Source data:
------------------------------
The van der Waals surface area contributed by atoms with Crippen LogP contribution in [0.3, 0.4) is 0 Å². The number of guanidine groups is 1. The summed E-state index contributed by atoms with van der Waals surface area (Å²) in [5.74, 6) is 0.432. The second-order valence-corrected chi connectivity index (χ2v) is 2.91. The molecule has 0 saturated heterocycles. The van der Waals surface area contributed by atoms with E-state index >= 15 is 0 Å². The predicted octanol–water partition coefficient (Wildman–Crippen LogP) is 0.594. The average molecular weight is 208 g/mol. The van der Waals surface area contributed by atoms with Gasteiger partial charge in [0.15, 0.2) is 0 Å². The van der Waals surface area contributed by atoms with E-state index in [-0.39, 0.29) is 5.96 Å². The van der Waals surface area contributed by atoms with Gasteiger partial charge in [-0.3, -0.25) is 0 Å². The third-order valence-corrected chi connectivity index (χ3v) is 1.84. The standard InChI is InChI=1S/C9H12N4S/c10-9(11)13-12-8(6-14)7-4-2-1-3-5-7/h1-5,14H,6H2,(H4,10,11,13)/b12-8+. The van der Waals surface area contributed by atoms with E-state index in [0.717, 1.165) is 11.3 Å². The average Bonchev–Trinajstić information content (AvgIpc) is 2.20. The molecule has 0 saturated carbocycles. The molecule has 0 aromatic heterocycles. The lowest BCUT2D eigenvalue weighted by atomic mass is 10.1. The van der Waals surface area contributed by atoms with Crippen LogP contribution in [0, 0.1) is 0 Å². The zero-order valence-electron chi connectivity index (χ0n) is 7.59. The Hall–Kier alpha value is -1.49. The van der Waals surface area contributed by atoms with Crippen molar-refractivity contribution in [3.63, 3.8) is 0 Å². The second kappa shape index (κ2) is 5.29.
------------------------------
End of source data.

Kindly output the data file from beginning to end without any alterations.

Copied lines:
The van der Waals surface area contributed by atoms with Crippen LogP contribution in [0.3, 0.4) is 0 Å². The number of guanidine groups is 1. The summed E-state index contributed by atoms with van der Waals surface area (Å²) in [5.74, 6) is 0.432. The second-order valence-corrected chi connectivity index (χ2v) is 2.91. The molecule has 0 saturated heterocycles. The van der Waals surface area contributed by atoms with E-state index >= 15 is 0 Å². The predicted octanol–water partition coefficient (Wildman–Crippen LogP) is 0.594. The average molecular weight is 208 g/mol. The van der Waals surface area contributed by atoms with Gasteiger partial charge in [0.15, 0.2) is 0 Å². The van der Waals surface area contributed by atoms with E-state index in [-0.39, 0.29) is 5.96 Å². The van der Waals surface area contributed by atoms with Gasteiger partial charge in [-0.3, -0.25) is 0 Å². The third-order valence-corrected chi connectivity index (χ3v) is 1.84. The standard InChI is InChI=1S/C9H12N4S/c10-9(11)13-12-8(6-14)7-4-2-1-3-5-7/h1-5,14H,6H2,(H4,10,11,13)/b12-8+. The van der Waals surface area contributed by atoms with E-state index in [0.717, 1.165) is 11.3 Å². The average Bonchev–Trinajstić information content (AvgIpc) is 2.20. The molecule has 0 saturated carbocycles. The molecule has 0 aromatic heterocycles. The lowest BCUT2D eigenvalue weighted by atomic mass is 10.1. The van der Waals surface area contributed by atoms with Crippen LogP contribution in [0, 0.1) is 0 Å². The zero-order valence-electron chi connectivity index (χ0n) is 7.59. The Hall–Kier alpha value is -1.49. The van der Waals surface area contributed by atoms with Crippen molar-refractivity contribution in [3.63, 3.8) is 0 Å². The second kappa shape index (κ2) is 5.29.